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AbstractBetween 1991 and 2000, the Laboratory Virology and Serology Surveillance Scheme (LabVISE) received 340,730 laboratory reports of viral and non-viral pathogen identifications. In this report, data on 136 viruses and 31 non-viral pathogens are analysed. The age and sex distribution and seasonal fluctuations in infections are described. The major clinical diseases associated with LabVISE pathogens are reviewed together with a survey of recent activity reported in Australia. The contribution of LabVISE over the 10-year period to surveillance of poliomyelitis in Australia, up to and beyond the eradication goal, is described. The contribution of LabVISE to influenza surveillance and control in Australia is also described. Prospects for the continued role of LabVISE in the surveillance and control of viral meningitis, viral gastroenteritis and viral respiratory diseases are reviewed. Commun Dis Intell 2002;26:323-374.
Author affiliations1. Surveillance and Epidemiology Section, Department of Health and Ageing, Canberra, ACT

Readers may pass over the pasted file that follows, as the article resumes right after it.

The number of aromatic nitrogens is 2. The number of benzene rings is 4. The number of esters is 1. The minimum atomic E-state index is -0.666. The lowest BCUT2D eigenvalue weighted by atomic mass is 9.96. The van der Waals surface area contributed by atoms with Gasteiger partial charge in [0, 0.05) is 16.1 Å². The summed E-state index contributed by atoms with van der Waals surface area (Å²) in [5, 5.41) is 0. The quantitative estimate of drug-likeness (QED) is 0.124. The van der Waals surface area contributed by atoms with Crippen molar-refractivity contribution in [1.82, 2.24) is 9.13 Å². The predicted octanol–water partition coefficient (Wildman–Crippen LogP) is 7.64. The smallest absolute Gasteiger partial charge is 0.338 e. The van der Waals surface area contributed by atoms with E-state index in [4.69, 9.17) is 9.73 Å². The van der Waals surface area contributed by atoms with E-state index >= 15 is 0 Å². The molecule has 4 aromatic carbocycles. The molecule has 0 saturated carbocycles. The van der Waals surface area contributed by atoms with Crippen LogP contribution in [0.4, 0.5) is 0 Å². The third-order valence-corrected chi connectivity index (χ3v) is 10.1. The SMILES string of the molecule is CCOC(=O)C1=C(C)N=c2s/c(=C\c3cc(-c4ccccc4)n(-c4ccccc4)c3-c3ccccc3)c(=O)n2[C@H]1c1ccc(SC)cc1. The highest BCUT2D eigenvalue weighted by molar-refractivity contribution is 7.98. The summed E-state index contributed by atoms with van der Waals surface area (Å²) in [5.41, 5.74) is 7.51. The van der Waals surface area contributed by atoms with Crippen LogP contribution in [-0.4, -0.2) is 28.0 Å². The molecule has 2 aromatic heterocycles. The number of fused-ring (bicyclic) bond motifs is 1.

2. National Centre for Epidemiology and Population Health, Australian National University, Canberra, ACT
Corresponding author: Dr Paul Roche, Epidemiologist, Surveillance and Epidemiology Section, Department of Health and Ageing, PO Box 9848, Canberra, ACT, 2601. Telephone: +61 2 6289 8152. Facsimile: +61 2 6289 7791. E-mail: email@example.com.
This article was published in Communicable Diseases Intelligence Volume 26, No 3, September 2002
CDI Vol 26, No 3, September 2002
LabVISE, 1991 to 2000
- Contents and Abbreviations
- Abstract and Authors
- Introduction and Methods
- Part A: General results
- Part A: General results cont
- Part B: Analysis of data by pathogen